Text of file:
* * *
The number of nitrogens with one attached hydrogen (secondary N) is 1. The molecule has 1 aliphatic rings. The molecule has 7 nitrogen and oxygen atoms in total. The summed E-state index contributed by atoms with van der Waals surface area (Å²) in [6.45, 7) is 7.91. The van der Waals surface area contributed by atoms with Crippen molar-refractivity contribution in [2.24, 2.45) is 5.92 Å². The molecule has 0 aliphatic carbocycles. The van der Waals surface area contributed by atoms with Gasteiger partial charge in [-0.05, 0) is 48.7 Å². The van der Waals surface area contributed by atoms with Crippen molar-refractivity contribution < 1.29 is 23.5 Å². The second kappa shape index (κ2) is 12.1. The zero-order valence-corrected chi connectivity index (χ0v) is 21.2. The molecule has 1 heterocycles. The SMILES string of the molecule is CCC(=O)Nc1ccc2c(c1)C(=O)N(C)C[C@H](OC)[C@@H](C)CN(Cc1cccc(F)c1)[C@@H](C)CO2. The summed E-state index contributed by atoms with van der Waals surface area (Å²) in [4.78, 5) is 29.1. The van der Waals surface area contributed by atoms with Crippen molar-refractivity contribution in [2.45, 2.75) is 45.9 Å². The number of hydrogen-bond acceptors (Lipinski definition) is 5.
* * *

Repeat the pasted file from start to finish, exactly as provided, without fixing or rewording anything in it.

The number of nitrogens with one attached hydrogen (secondary N) is 1. The molecule has 1 aliphatic rings. The molecule has 7 nitrogen and oxygen atoms in total. The summed E-state index contributed by atoms with van der Waals surface area (Å²) in [6.45, 7) is 7.91. The van der Waals surface area contributed by atoms with Crippen molar-refractivity contribution in [2.24, 2.45) is 5.92 Å². The molecule has 0 aliphatic carbocycles. The van der Waals surface area contributed by atoms with Gasteiger partial charge in [-0.05, 0) is 48.7 Å². The van der Waals surface area contributed by atoms with Crippen molar-refractivity contribution < 1.29 is 23.5 Å². The second kappa shape index (κ2) is 12.1. The zero-order valence-corrected chi connectivity index (χ0v) is 21.2. The molecule has 1 heterocycles. The SMILES string of the molecule is CCC(=O)Nc1ccc2c(c1)C(=O)N(C)C[C@H](OC)[C@@H](C)CN(Cc1cccc(F)c1)[C@@H](C)CO2. The summed E-state index contributed by atoms with van der Waals surface area (Å²) in [4.78, 5) is 29.1. The van der Waals surface area contributed by atoms with Crippen molar-refractivity contribution in [2.45, 2.75) is 45.9 Å². The number of hydrogen-bond acceptors (Lipinski definition) is 5.